Most of us like to be involved in big decisions that affect our work, goals, products and groups. We don’t necessarily want to make the decisions, but we like to be consulted, to provide input, to have our perspective represented in the decision-making process.
For managers of technical people, there are a lot of benefits to consulting one’s staff.
1. You get a variety of well-informed perspectives. Most technical people are very bright, creative and observant. They rarely lack opinions. And you can benefit from their wisdom and insights even if you choose a different path than the one they advocate. Their ideas can be especially important when your decisions involve technical direction and/or tight constraints on budget or schedule.
2. Your people feel more respected and appreciated. People who feel respected tend to be more engaged with their work and more committed to delivering their best for you and your organization.
3. People are more likely to support a big decision if they feel that their perspective was heard and considered, even if the decision is contrary to their opinion. The last thing you need is to have your group attempting to undermine your decisions. They might drag their feet on implementation, appeal to higher authorities or even stage a mutiny.
So I’m a big advocate of including your people in decision-making. But there is one big exception to that rule: Don’t ask people for their opinions when you don’t really want to hear them.
If you are not prepared to hear people’s input with an open mind, asking for that input will usually make things worse. All the advantages of asking turn immediately to disadvantages.
1. You don’t benefit from other perspectives. Your decisions may turn out to be shortsighted, ill advised or impossible to implement.
2. Your people feel disrespected and manipulated. Often, when big decisions need to be made, your people will put a lot of work and thought into providing you with useful feedback. Sometimes, it involves weeks or months of work to bring you well-considered options and ideas. If it then becomes obvious that their input was never going to be taken seriously, they feel as if their time has been wasted and their opinions are not valued.
3. People are more likely to resist a decision that they feel is poor if their input was disregarded. They respond to insult with passive aggression.
So how do you avoid asking for opinions that you don’t want to know?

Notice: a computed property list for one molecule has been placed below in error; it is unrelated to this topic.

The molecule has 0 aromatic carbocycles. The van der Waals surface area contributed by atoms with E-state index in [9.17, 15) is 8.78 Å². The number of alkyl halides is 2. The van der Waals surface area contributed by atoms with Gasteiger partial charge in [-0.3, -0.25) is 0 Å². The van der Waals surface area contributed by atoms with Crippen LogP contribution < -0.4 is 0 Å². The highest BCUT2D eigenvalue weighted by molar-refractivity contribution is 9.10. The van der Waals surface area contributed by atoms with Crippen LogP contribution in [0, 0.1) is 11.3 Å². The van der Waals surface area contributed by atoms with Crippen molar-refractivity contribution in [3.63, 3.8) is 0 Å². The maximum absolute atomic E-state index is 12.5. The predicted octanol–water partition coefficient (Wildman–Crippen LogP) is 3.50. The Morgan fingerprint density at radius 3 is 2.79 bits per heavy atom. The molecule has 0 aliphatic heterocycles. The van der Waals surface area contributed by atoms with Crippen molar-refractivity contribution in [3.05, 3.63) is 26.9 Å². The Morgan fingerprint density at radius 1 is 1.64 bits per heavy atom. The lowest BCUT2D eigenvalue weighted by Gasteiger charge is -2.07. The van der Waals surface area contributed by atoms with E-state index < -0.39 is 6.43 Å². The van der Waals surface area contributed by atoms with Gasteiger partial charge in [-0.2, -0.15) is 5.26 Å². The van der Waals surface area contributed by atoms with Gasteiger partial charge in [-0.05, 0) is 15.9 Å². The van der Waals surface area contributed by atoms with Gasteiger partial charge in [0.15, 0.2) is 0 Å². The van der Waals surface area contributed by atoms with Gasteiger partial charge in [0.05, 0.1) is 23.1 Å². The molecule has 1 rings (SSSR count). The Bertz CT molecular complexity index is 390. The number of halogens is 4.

First, imagine that the person you ask comes back with something completely contrary to your opinion. Can you see yourself asking follow-up questions to try to better understand this new perspective? If you can, then go ahead and ask; you’re probably open-minded about how to decide this matter. But if your instinct would be to try to convince the other person that you’re right, then you don’t want to know and you shouldn’t ask. It’s insulting to ask someone for an opinion only to be immediately say that he or she is wrong.
Second, be honest with others about whether you’re looking for input or validation. There’s nothing wrong with consulting people when you already have a strong opinion. Just make sure that they understand the context of your questions. Start out by letting them know that you think that you know what you want to do but want to solicit feedback on your ideas or to consider alternatives before proceeding.
And if they do contradict you, don’t criticize their ideas; share your dilemma with them instead. It’s much better to hear, “If I were to do what you suggest, how would I handle this other factor?” rather than being told, “That won’t work!”
So if you’re not open to other opinions, don’t ask for them. Your staff may feel bad about not being consulted in the decision-making process, but they will definitely feel worse if they sense that you have asked with no intention of giving their ideas serious consideration.
Paul Glen is the co-author of The Geek Leader's Handbook and a principal of Leading Geeks, an education and consulting firm devoted to clarifying the murky world of human emotion for people who gravitate toward concrete thinking. You can contact him at email@example.com.
This story, "Managers: Don’t ask if you don’t want to know" was originally published by Computerworld.